Disabled fishing vessel under tow

Lifeboats News Release

Following a call for assistance from an 18 metre fishing vessel with six persons onboard with a fouled propeller, the volunteer crew of the St Mary's RNLI lifeboat launched at 8.15pm on Sunday 10 May.

The lifeboat, under the command of coxswain Peter Hicks, arrived at the casualty approximately 15 miles north of the Isles of Scilly. The vessel was drifting in a two metre swell and a force 6 north easterly wind.

Once on the scene, a towline was attached and a long, slow tow began towards Newlyn in Cornwall.

The Penlee RNLI lifeboat Ivan Ellen, skippered by coxswain Patch Harvey, then took over the tow near Wolf Rock Lighthouse at 3.15am and continued to take the disabled vessel to Newlyn.

The St Mary's lifeboat then returned to harbour, arriving at 4.50am and was subsequently refuelled and made ready for service once more.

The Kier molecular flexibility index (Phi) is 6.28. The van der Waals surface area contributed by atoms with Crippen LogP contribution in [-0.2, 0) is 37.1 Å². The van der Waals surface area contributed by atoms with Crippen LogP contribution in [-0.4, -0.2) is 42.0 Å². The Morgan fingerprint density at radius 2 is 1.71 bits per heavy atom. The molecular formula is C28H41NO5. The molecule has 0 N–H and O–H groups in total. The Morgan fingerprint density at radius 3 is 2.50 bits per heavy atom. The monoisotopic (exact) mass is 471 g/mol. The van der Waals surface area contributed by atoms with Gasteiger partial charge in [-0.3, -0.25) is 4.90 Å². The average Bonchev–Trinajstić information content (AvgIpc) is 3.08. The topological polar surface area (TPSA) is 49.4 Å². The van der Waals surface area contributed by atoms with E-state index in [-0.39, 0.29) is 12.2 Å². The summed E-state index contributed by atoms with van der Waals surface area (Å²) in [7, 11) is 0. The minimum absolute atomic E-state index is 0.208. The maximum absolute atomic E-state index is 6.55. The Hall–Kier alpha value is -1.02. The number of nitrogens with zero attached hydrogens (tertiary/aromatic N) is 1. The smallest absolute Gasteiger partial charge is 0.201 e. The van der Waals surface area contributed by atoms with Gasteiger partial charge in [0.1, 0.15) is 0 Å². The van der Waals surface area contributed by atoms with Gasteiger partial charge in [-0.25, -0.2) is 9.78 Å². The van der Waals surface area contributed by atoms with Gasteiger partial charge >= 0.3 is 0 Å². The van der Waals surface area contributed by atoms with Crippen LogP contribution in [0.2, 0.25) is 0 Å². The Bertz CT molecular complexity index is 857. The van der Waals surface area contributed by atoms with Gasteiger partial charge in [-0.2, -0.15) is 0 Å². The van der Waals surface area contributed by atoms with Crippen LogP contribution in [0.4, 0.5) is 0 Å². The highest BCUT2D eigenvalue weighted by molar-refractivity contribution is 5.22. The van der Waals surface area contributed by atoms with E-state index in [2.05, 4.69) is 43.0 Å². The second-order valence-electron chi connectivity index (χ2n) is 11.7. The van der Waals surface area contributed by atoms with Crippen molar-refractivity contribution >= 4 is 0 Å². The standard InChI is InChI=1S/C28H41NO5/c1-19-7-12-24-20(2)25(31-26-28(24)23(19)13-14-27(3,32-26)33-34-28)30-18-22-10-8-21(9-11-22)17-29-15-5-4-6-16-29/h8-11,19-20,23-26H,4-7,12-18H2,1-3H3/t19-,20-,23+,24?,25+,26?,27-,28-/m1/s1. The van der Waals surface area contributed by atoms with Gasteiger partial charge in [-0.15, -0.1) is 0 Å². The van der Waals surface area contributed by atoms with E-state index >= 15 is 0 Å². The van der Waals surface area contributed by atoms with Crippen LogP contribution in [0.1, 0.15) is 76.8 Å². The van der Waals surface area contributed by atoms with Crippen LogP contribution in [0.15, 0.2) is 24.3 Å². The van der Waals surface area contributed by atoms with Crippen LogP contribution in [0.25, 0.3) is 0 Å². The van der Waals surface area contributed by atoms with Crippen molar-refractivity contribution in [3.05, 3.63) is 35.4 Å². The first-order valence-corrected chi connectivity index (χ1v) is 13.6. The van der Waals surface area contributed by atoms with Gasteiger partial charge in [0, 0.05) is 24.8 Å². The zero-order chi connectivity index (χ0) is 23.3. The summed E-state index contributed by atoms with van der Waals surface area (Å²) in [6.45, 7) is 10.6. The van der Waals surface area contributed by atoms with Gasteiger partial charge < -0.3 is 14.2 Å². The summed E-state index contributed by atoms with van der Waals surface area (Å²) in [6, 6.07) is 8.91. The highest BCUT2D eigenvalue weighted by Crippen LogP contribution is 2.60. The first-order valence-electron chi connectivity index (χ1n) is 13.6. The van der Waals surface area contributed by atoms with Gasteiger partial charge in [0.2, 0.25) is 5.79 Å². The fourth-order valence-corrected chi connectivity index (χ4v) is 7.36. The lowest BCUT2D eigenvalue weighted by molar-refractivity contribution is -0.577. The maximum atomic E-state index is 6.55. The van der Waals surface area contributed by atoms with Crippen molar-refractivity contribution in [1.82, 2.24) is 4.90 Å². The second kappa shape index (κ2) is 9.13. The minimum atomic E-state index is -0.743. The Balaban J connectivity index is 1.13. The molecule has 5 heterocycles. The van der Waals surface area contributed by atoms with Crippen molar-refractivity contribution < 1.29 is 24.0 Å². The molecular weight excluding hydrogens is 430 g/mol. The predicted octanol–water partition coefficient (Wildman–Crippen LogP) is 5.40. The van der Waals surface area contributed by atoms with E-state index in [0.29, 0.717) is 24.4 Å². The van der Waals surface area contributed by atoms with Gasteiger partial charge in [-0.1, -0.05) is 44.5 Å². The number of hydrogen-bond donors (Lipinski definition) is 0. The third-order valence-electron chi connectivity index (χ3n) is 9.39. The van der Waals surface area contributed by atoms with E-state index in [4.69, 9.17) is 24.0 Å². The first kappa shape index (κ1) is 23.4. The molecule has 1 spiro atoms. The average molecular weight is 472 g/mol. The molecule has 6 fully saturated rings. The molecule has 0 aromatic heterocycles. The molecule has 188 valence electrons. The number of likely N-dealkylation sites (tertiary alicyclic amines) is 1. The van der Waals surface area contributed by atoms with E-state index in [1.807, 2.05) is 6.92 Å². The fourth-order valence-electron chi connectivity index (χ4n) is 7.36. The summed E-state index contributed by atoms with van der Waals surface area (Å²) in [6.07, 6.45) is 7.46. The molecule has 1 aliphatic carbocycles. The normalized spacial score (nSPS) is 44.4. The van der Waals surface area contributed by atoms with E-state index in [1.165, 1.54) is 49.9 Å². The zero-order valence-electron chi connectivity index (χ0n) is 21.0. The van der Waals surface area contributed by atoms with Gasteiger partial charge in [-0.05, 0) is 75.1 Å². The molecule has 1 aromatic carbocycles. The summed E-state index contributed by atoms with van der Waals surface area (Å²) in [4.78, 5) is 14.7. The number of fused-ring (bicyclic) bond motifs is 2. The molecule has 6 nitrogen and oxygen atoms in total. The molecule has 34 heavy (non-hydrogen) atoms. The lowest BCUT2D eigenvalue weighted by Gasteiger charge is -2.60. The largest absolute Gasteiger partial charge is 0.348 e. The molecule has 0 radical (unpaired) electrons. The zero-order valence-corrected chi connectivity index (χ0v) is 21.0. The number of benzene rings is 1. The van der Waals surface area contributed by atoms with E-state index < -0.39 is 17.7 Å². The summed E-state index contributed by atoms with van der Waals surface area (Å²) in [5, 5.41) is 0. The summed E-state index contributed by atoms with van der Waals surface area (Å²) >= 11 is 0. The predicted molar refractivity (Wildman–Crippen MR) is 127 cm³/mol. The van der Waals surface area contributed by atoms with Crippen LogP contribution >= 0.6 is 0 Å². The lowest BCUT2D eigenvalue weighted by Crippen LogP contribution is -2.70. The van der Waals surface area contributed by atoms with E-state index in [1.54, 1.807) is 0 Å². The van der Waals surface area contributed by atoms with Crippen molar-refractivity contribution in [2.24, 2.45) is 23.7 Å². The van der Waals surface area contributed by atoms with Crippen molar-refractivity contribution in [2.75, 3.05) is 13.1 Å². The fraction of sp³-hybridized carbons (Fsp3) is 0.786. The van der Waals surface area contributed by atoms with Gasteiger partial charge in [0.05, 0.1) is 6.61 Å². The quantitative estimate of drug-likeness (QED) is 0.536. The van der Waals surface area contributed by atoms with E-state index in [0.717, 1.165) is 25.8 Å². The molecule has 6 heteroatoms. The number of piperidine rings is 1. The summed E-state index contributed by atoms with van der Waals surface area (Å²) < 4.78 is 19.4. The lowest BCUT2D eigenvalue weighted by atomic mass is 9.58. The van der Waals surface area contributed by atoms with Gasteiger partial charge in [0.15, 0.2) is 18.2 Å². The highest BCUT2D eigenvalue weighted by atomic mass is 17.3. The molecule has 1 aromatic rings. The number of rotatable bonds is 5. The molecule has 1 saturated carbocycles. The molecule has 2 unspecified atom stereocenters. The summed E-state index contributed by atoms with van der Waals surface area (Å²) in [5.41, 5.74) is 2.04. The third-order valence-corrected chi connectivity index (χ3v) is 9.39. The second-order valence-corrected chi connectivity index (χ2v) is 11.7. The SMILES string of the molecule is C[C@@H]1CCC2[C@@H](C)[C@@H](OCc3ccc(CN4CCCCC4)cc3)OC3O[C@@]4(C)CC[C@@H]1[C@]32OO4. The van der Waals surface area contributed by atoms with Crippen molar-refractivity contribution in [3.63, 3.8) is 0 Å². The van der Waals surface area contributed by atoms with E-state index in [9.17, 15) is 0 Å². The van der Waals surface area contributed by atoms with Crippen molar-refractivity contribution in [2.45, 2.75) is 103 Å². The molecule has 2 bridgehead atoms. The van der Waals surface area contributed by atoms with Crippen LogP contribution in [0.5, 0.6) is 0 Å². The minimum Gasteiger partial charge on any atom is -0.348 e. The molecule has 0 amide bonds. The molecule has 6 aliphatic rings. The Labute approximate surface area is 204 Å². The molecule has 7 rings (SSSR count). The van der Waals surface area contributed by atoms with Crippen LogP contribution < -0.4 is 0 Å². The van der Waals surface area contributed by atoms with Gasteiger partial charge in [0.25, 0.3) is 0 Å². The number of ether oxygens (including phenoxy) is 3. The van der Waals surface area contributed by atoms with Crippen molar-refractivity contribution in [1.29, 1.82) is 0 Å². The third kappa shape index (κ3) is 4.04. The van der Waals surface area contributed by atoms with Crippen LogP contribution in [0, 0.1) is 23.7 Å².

Key facts about the RNLI

The RNLI charity saves lives at sea. Its volunteers provide a 24-hour search and rescue service around the United Kingdom and Republic of Ireland coasts. The RNLI operates over 238 lifeboat stations in the UK and Ireland and, in a normal year, more than 240 lifeguard units on beaches around the UK and Channel Islands. The RNLI is independent of Coastguard and government and depends on voluntary donations and legacies to maintain its rescue service. Since the RNLI was founded in 1824, its lifeboat crews and lifeguards have saved over 142,700 lives.

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